The two-story yellow clapboard boardinghouse loomed ahead. Wash dismounted outside the picket fence, now flattened by the wind, and lifted Manette from her mother’s lap. He had to pry the child’s stiff fingers off the saddle horn.
Rooney appeared in the open doorway. Manette darted up the steps and he swung her up into his arms. “Why, yer soakin’ wet, Little Miss. What you been doin’, swimmin’ in the creek?”
The girl giggled and threw her arms about his neck.
“Jehoshaphat, yer nose is colder’n a snowball!”
Jeanne could not dismount she was so exhausted; could not swing her leg over the horse’s rump with the weight of her sodden skirts pulling against her ankles. She watched numbly as Wash strode toward her, his tall form slick with mud and rainwater. He reached up, pressed both hands against the poncho that covered her and grasped her around the waist.
He lifted her out of the saddle, steadied her feet on the ground and unexpectedly folded her into his arms. Their wet ponchos brushed together with a whispery sound and all at once he was chuckling near her ear.
“Wh-what is s-so funny?” Her body shook from the bite of the freezing wind on her wet legs. She could not stop her teeth from chattering.
“Nothing is funny,” he said, sucking in a gulp of air. “I’m just happy that we got here.”
“You—” she tried to keep her voice steady “—are easily p-pleased.” It was just a jest, but she heard his voice change with his reply.
“The hell I am.”
She had said exactly the wrong thing. But it did not seem to matter because he scooped her up, poncho and all, and tramped up the porch steps with her in his arms.
Rooney, with Manette hanging about his neck, ushered them through the front door with a shout. “Sarah, they’re here!”
Wash set Jeanne down and lifted off the poncho and her rain-soaked shawl, then wrestled Manette’s arms out of her red coat.
He rolled all the wet garments together in one bundle and looked at Jeanne. “You want to add your wet skirt and petti—?”
“Certainly not!” A bubble of laughter escaped, and the next thing she knew he was down on one knee, un lacing her boots.
Opening the door briefly, he tossed her shoes and his own boots and the pile of wet garments out of the front door onto the lawn swing.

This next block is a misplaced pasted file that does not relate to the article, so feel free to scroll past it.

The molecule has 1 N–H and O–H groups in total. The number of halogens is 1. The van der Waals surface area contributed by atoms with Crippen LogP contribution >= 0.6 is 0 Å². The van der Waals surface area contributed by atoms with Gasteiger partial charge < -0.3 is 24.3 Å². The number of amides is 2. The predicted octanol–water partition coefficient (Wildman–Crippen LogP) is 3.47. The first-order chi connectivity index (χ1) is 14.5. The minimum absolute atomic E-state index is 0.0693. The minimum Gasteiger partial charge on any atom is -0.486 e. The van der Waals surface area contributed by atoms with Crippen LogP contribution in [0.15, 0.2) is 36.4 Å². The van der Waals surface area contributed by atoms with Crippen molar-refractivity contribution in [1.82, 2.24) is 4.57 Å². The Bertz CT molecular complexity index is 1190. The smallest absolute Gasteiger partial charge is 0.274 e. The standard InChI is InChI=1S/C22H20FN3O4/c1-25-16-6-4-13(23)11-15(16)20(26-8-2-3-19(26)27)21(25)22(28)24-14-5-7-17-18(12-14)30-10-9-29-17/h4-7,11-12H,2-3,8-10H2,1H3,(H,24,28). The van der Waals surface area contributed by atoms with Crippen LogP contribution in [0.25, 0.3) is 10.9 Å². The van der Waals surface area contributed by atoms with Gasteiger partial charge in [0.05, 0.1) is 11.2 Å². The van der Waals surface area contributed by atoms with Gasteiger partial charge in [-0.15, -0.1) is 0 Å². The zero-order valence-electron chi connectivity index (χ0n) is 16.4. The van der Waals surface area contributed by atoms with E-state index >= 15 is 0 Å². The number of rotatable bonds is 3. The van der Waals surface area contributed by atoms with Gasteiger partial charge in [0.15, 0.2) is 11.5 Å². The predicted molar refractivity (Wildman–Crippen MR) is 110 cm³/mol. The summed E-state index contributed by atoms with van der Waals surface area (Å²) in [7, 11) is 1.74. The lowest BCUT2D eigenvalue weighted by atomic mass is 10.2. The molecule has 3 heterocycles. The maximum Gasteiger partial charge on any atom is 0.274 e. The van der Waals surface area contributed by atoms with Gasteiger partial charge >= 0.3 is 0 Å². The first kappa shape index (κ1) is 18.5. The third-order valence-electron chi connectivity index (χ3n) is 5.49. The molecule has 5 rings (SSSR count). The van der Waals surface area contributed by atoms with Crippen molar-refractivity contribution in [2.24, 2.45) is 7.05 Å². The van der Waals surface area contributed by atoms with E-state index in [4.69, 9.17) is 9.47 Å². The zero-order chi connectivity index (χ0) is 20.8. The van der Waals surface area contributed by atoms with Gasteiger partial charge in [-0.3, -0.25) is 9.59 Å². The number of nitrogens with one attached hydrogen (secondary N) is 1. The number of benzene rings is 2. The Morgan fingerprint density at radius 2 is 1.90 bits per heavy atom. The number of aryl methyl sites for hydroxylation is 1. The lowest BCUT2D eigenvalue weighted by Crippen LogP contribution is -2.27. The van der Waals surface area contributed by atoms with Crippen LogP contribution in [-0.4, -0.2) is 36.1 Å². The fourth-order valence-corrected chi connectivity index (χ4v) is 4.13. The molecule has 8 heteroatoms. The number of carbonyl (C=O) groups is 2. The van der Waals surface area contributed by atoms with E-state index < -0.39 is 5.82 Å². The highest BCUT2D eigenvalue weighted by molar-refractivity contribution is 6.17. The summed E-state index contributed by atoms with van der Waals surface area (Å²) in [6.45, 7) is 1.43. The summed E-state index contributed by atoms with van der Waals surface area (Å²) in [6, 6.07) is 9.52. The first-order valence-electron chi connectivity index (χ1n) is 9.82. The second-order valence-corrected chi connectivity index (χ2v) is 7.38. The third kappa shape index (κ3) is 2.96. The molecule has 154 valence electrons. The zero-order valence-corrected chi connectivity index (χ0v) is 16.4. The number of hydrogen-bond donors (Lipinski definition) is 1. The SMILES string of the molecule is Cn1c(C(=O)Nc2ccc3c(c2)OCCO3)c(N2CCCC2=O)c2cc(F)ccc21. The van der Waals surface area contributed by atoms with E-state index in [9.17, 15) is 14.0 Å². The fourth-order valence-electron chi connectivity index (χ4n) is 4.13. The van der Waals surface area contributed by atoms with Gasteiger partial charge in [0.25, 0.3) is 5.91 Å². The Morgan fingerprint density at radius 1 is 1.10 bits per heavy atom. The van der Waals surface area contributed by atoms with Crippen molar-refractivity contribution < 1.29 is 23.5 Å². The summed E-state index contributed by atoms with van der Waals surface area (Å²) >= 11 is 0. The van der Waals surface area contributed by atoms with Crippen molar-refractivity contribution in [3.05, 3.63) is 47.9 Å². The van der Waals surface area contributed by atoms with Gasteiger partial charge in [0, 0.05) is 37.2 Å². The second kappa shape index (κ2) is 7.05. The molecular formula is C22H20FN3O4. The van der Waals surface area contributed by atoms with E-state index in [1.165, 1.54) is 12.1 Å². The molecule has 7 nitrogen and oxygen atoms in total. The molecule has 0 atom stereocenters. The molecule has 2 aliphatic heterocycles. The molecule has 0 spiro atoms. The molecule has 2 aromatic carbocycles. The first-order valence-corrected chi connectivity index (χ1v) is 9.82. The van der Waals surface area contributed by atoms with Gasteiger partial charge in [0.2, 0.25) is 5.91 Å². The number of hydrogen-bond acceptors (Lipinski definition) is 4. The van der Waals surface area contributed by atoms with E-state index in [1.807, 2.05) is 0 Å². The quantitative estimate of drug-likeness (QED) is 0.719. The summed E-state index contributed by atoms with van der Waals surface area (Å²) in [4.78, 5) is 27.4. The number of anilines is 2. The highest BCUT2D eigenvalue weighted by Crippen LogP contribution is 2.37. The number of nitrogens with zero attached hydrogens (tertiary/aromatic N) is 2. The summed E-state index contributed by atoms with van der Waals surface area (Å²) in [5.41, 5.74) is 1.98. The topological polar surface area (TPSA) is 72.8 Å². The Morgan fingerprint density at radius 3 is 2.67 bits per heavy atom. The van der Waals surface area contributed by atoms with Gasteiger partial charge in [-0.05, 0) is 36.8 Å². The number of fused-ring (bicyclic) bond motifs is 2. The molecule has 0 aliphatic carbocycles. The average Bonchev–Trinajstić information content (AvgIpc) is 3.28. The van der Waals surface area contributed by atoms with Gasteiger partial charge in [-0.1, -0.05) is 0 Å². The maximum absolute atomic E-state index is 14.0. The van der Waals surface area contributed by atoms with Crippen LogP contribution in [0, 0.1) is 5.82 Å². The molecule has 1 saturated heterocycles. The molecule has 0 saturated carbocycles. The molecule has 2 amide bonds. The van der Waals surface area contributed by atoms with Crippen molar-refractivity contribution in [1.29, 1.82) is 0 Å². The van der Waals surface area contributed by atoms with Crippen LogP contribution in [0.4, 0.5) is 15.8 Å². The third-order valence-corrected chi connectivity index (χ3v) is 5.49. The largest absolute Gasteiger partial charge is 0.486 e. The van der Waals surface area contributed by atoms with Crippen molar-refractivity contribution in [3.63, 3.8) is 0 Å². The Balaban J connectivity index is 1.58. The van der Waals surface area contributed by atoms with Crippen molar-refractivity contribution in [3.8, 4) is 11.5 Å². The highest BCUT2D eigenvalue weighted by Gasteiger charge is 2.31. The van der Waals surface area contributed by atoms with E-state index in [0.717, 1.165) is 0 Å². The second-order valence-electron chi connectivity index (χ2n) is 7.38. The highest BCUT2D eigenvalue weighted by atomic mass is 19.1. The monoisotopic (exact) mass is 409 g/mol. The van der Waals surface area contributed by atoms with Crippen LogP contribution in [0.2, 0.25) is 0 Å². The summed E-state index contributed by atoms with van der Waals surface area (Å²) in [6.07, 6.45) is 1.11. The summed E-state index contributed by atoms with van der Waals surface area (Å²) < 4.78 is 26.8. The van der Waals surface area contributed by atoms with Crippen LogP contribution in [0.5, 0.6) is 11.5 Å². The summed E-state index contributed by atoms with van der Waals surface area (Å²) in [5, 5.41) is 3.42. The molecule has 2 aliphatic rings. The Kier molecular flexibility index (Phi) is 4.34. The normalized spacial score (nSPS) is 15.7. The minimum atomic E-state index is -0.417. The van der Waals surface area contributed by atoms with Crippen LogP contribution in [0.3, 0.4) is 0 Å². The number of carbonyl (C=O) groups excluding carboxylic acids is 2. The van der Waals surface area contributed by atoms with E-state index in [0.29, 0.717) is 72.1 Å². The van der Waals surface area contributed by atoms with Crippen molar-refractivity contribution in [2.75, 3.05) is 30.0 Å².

Mrs. Rose had the dining table set with flowered china bowls of warm bread and milk at each place. One bowl had what looked like gingerbread floating in it; Rooney plunked Manette down in front of it. “You like gingerbread, don’tcha, Little Miss?”
Manette did not answer because her mouth was already full.
“Well,” Rooney said. “Turned out to be a nice day for a ride, huh?”
Wash snorted. Hiding her smile, Jeanne dropped her head to concentrate on the bowl in front of her. Wash clanked his spoon back into his bowl and eyed Rooney. “Worst damn picnic I’ve ever been on.”
“Yeah?” Rooney eyed him with a perfectly straight face. “What was wrong with it?”
“Ants,” Wash said.
At that, Jeanne laughed aloud. She felt giddy, as if the last few hours had been just a bad dream. But it was over now. She and Manette were safe and dry. While Mrs. Rose fluttered in and out of the kitchen, replenishing their supper bowls, and Wash got the horses warm and dry in the livery, Jeanne’s spirits rose until she felt like dancing. Heaven help her, she could not live without this man!
Oh, yes, she could. She would soon have her own farm, her own house. Her heart might shrivel up, but she could go on and make a new life for herself. Vraiment, she had no choice. Even if she wanted it to be different, she could not rope and tie the man down; it would kill him.
Rooney stood up suddenly, scrabbled at the sideboard and produced a bottle of amber liquor and two shot glasses. “Sarah musta forgot this when she dusted this mornin’.”
He poured both glasses full. Before Jeanne could stop herself, she reached over and claimed one.
Rooney’s thick eyebrows shot up. “Didn’t know you was a drinkin’ woman, Jeanne.”
“But I am not,” she confessed. “It is an American custom I am just learning.”
Both men chuckled.
“But it is true,” she insisted. “I have never tasted spirits or whiskey or whatever it is called.”
Rooney poured a third glass and shoved it in front of Wash. “Down the hatch.” His head tipped back and he downed the liquid in one gulp.
Wash raised his brimming glass. “Down the hatch,” he echoed. He gulped it all down, then sat back in his chair waiting to see what she would do.
“Oh, very well,” she said. “I will do it just to prove that I can.” She lifted the liquid to her lips. “Damn the match,” she announced. She held her breath, poured the whiskey into her mouth and swallowed.